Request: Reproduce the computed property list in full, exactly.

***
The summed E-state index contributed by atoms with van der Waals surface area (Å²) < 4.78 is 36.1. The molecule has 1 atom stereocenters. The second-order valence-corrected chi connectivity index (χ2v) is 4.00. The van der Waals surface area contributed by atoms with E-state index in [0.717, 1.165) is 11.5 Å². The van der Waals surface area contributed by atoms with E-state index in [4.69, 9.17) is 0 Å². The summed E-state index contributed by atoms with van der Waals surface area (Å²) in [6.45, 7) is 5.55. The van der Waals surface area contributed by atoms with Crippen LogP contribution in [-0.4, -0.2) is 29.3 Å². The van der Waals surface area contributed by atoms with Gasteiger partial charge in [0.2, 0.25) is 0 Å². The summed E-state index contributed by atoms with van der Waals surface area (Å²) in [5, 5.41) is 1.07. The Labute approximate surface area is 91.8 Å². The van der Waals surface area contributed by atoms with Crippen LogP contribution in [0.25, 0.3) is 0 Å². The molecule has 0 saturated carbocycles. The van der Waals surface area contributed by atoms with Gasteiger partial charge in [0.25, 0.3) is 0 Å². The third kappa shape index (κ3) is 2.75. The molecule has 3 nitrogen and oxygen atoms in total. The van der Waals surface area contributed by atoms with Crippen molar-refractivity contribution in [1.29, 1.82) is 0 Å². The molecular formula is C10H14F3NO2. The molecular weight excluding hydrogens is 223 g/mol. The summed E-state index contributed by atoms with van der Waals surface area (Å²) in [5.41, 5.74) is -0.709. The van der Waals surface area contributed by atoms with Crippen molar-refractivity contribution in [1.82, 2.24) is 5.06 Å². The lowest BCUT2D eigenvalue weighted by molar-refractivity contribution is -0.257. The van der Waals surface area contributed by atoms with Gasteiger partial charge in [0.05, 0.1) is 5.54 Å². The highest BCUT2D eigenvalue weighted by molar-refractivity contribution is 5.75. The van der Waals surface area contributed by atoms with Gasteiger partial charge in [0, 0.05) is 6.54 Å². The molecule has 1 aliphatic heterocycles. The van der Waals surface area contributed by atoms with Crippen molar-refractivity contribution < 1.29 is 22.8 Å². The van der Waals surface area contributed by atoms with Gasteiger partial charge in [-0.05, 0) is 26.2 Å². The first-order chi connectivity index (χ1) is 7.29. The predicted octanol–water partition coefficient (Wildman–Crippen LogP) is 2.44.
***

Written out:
The summed E-state index contributed by atoms with van der Waals surface area (Å²) < 4.78 is 36.1. The molecule has 1 atom stereocenters. The second-order valence-corrected chi connectivity index (χ2v) is 4.00. The van der Waals surface area contributed by atoms with E-state index in [0.717, 1.165) is 11.5 Å². The van der Waals surface area contributed by atoms with E-state index in [4.69, 9.17) is 0 Å². The summed E-state index contributed by atoms with van der Waals surface area (Å²) in [6.45, 7) is 5.55. The van der Waals surface area contributed by atoms with Crippen LogP contribution in [-0.4, -0.2) is 29.3 Å². The van der Waals surface area contributed by atoms with Gasteiger partial charge in [0.2, 0.25) is 0 Å². The summed E-state index contributed by atoms with van der Waals surface area (Å²) in [5, 5.41) is 1.07. The Labute approximate surface area is 91.8 Å². The van der Waals surface area contributed by atoms with Crippen LogP contribution in [0.25, 0.3) is 0 Å². The molecule has 0 saturated carbocycles. The van der Waals surface area contributed by atoms with Gasteiger partial charge in [0.25, 0.3) is 0 Å². The third kappa shape index (κ3) is 2.75. The molecule has 3 nitrogen and oxygen atoms in total. The van der Waals surface area contributed by atoms with Crippen molar-refractivity contribution in [1.29, 1.82) is 0 Å². The molecular formula is C10H14F3NO2. The molecular weight excluding hydrogens is 223 g/mol. The summed E-state index contributed by atoms with van der Waals surface area (Å²) in [5.41, 5.74) is -0.709. The van der Waals surface area contributed by atoms with Crippen molar-refractivity contribution in [1.82, 2.24) is 5.06 Å². The lowest BCUT2D eigenvalue weighted by molar-refractivity contribution is -0.257. The van der Waals surface area contributed by atoms with Gasteiger partial charge in [0.05, 0.1) is 5.54 Å². The highest BCUT2D eigenvalue weighted by molar-refractivity contribution is 5.75. The van der Waals surface area contributed by atoms with Gasteiger partial charge in [0, 0.05) is 6.54 Å². The molecule has 1 aliphatic heterocycles. The van der Waals surface area contributed by atoms with Crippen molar-refractivity contribution < 1.29 is 22.8 Å². The van der Waals surface area contributed by atoms with Gasteiger partial charge in [-0.05, 0) is 26.2 Å². The first-order chi connectivity index (χ1) is 7.29. The predicted octanol–water partition coefficient (Wildman–Crippen LogP) is 2.44.